“Do have a care. I need you alive and unharmed.” A faint smile parted the king’s lips, then disappeared.
Denis stepped back, more from the threat laced into the king’s statement than from the naked steel hovering nearby. “Sire, my value to the Prince is slight–”
“If your Prince does not see your worth, then he’s more a fool than I thought.”
The blunt statement silenced Denis and dried his already dusty mouth.
“I have enough of your court for ransom.” He flicked a hand out toward the remainder of the field. “Finish your duty to your King, herald, then bring me the count. I would know both Our pains.”
He could only bow at that. “I thank you, Sire, for your leave.”
“I have no desire to hear the screams of the dead.” The Red King strode away. “Come, I’ll give you the names of our fallen, for you are half-way across the field.”
A more careful scan of the land confirmed the king’s words. Hope, a slim thread of it, lay at the back of Denis’s throat like the smell of warmth on a winter’s day. Denis followed the proud back of the Red King, knelt by the next body, touched flesh with flesh, spoke the dead’s name, and moved on.
The Revenan dead still outnumbered the others despite their being closer to the Angth side of the field, but the Red King’s people became more frequent. Many of the Angth were common and unknown to Denis, but their king knew every one of them. Denis touched their skin and spoke their names into the Dragon Herald’s book.
All the more deep was Denis’s shame when they reached a Revenan man he couldn’t name. This time, Denis had to place both of his hands on the ground to steady his shaking body. “I don’t know him,” he whispered to the earth.
“Then we move on,” the king said.
Denis shook his head, just enough to indicate his defiance. Rough hands gripped Denis’s arm and yanked him upward.
“On your feet.” A gruff voice, unlike the King’s. One of his guards, then.
“Soft, William. Let him be.”
The guard released Denis and he sank back down to the sodden earth, his joints creaking like a bag of bones and his heart lodged at the back of his throat. The sky had taken on the colors of fire. Not much time left until nightfall and so many names he did not know.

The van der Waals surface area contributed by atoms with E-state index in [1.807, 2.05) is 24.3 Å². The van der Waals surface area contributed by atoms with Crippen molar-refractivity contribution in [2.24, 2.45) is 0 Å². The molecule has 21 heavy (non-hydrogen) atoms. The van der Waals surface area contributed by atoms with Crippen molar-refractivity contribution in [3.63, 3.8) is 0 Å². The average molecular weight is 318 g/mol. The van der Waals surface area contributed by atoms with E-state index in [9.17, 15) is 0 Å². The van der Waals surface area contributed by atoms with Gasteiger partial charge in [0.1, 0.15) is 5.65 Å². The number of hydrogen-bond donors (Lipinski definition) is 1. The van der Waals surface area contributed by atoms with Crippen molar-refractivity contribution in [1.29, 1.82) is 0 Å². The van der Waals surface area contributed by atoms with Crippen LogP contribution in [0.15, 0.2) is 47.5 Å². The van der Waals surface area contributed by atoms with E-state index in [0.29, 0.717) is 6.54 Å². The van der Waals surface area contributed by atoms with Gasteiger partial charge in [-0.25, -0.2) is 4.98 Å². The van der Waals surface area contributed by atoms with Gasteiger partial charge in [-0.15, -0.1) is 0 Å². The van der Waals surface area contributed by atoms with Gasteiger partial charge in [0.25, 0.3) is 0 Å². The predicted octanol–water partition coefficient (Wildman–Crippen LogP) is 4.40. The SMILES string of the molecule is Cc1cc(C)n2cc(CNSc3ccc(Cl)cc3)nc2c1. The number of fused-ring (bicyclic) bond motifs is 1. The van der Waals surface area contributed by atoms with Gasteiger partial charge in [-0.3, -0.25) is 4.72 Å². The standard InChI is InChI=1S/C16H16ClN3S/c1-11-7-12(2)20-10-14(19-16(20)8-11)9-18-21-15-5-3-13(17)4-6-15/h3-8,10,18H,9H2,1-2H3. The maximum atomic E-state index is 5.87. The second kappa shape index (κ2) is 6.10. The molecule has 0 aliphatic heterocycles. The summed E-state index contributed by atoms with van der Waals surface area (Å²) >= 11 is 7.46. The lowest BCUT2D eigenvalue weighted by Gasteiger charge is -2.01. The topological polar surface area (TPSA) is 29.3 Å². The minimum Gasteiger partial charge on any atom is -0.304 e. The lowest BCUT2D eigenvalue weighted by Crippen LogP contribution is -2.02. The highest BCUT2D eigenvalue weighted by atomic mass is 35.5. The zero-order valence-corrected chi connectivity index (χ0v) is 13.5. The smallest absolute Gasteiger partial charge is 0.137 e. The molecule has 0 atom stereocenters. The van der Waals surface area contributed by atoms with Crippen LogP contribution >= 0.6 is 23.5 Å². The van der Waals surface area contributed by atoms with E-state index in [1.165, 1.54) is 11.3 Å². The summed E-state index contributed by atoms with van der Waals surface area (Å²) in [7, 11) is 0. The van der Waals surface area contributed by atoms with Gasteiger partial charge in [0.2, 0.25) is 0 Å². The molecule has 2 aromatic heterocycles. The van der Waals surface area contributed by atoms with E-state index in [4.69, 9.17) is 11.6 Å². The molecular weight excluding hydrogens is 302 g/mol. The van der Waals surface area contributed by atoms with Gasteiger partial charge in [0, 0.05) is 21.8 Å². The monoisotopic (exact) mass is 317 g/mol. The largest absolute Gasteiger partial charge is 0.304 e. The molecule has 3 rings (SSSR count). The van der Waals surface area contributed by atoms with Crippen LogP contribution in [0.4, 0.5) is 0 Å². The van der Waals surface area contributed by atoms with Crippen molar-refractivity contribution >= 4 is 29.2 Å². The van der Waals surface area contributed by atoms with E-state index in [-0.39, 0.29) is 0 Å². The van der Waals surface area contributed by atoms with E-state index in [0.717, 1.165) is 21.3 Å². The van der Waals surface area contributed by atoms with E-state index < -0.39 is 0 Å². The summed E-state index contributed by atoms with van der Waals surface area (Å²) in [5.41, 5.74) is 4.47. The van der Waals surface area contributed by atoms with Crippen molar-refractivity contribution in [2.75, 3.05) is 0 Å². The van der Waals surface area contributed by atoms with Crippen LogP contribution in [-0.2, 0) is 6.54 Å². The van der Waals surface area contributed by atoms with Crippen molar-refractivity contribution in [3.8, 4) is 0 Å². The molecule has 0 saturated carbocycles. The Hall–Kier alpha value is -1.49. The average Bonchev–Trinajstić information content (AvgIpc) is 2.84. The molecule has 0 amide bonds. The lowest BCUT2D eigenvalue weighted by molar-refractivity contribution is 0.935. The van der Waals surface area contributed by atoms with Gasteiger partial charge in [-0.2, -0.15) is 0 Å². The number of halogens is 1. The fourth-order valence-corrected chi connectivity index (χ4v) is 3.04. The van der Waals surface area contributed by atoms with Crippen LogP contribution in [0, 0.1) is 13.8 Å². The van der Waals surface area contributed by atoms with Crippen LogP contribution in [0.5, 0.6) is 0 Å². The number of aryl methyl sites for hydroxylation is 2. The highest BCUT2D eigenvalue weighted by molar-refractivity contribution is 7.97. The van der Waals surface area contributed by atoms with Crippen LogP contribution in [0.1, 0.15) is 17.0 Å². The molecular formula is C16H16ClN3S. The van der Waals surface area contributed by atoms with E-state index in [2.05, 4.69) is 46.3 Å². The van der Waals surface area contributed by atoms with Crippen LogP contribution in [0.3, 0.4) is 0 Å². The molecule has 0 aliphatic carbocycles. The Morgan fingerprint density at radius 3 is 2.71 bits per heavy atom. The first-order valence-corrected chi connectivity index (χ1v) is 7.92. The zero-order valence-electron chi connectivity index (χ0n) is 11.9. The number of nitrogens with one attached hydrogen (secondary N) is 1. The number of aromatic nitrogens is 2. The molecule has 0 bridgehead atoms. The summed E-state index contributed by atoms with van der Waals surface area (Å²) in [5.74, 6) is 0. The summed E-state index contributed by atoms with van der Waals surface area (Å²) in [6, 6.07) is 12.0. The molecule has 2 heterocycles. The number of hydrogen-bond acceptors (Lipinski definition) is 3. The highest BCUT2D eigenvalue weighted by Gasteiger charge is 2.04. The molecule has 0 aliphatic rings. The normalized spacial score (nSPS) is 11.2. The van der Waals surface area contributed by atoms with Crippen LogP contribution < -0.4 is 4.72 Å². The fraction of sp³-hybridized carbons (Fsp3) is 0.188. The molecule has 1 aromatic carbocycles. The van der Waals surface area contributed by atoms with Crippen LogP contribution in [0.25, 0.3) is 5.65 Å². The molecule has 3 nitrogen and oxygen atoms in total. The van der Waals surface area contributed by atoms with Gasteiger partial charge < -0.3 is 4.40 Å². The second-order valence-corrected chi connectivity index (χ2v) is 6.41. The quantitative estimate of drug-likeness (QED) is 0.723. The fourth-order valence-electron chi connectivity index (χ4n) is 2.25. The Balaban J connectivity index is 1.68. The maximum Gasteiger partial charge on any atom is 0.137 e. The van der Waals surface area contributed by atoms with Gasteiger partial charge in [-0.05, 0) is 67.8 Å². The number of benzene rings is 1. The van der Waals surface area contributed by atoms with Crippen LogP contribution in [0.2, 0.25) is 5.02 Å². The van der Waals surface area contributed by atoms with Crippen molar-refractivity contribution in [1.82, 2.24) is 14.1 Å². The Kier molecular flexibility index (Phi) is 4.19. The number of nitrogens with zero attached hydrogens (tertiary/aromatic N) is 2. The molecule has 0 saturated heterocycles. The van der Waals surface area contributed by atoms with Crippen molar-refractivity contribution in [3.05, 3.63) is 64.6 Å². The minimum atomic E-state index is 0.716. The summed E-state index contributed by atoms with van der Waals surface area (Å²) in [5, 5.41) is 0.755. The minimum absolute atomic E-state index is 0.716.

Another touch, this one softer and on the crown of his head. “Search the body, Denis,” the king said. “Perhaps there’s a trinket or something that might help name him.”
The dead man was cold and stiff, but his pocket yielded a folded piece of paper–a letter from a sweetheart–and a single name. Gervais. Denis prayed it would be enough to name his soul.
“Gervais of Revena, be remembered.” The body shimmered and the soul rose, sluggishly, in the light of the setting sun.
Gods above, thank you. Denis made to rise, but pitched sideways onto the ground instead. The earth smelled of blood and rain and for a moment, he thought it might be better to remain where he was, but others needed him more than he needed rest. Dennis struggled partway out of the mud and was lifted the rest of the way upright.
He turned to thank the King’s guardsman, only to find it was the King that held him steady.
“Can you continue?”
“Yes.” But when the King released him, Denis’s legs wavered. The King’s grip around his arm tightened.
“Now is not the time for heroic lies,” the King said. “Mitchell, help me.”
Between the King and his guard, Denis managed the walk to the next body. And the next and the one after that. But after he set the soul free, an eerie hush fell over the battlefield–Sunset.
Denis shivered as the wailing started, soft at first, then rising, rising until the sound was a din that bore down on the soul. Then it receded until it was only a whisper of agony that underlaid every other noise on the field.
Now the task would shift to the priests, to exorcise the unnamed dead from the land.
It always hurt, this failure. In war, there were simply too many dead.
Strong arms lifted him to standing and the Red King’s voice rang in his ear. “Time to return to your people, Denis. Mitchell will see you back. Eat and rest and see to your ablutions, for I will be calling on the Soleil d’Or, ere the night ends.”
“Sire.” Denis’s reply was a brittle thing that broke and shattered in the night air.
The King left him with Mitchell, who helped him back across the a battlefield hushed with the low cries of the dead. Before they reached the Revenan camp, he pulled Mitchell to a stop. “I can walk the rest of the way unaided.”
He’d be damned if he’d let the Prince think him weak.
Note: The image is a drawing of a herald from The Medford Mail Tribune, Sunday Dec 19, 1909, which I downloaded from The Open Clip Art Library.